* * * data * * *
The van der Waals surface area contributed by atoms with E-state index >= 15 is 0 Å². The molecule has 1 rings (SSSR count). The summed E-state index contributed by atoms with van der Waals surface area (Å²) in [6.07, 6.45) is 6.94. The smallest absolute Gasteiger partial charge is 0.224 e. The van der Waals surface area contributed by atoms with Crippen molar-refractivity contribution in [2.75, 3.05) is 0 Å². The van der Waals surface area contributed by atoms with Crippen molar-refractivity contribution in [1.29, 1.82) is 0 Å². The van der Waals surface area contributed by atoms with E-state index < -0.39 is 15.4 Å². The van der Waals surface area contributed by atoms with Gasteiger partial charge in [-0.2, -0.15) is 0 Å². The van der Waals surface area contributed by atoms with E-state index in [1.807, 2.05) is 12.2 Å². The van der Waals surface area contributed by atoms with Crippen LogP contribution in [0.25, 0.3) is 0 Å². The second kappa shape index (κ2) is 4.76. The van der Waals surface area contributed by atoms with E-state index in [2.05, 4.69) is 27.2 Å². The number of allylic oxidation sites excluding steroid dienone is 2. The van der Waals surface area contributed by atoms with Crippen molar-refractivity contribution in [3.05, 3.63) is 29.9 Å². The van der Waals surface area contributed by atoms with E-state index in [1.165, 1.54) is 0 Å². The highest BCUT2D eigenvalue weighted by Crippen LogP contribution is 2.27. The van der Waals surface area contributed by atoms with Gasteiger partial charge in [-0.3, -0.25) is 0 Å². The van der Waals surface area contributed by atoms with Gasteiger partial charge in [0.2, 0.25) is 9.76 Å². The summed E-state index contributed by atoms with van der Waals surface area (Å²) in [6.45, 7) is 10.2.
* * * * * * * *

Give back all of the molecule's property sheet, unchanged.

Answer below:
The van der Waals surface area contributed by atoms with E-state index >= 15 is 0 Å². The molecule has 1 rings (SSSR count). The summed E-state index contributed by atoms with van der Waals surface area (Å²) in [6.07, 6.45) is 6.94. The smallest absolute Gasteiger partial charge is 0.224 e. The van der Waals surface area contributed by atoms with Crippen molar-refractivity contribution in [2.75, 3.05) is 0 Å². The van der Waals surface area contributed by atoms with Crippen molar-refractivity contribution in [1.29, 1.82) is 0 Å². The van der Waals surface area contributed by atoms with E-state index < -0.39 is 15.4 Å². The van der Waals surface area contributed by atoms with Gasteiger partial charge in [-0.2, -0.15) is 0 Å². The van der Waals surface area contributed by atoms with E-state index in [1.807, 2.05) is 12.2 Å². The van der Waals surface area contributed by atoms with Crippen LogP contribution in [0.25, 0.3) is 0 Å². The second kappa shape index (κ2) is 4.76. The van der Waals surface area contributed by atoms with E-state index in [2.05, 4.69) is 27.2 Å². The number of allylic oxidation sites excluding steroid dienone is 2. The van der Waals surface area contributed by atoms with Crippen molar-refractivity contribution in [3.05, 3.63) is 29.9 Å². The van der Waals surface area contributed by atoms with E-state index in [1.165, 1.54) is 0 Å². The highest BCUT2D eigenvalue weighted by Crippen LogP contribution is 2.27. The van der Waals surface area contributed by atoms with Gasteiger partial charge in [-0.3, -0.25) is 0 Å². The van der Waals surface area contributed by atoms with Gasteiger partial charge in [0.2, 0.25) is 9.76 Å². The summed E-state index contributed by atoms with van der Waals surface area (Å²) in [6.45, 7) is 10.2.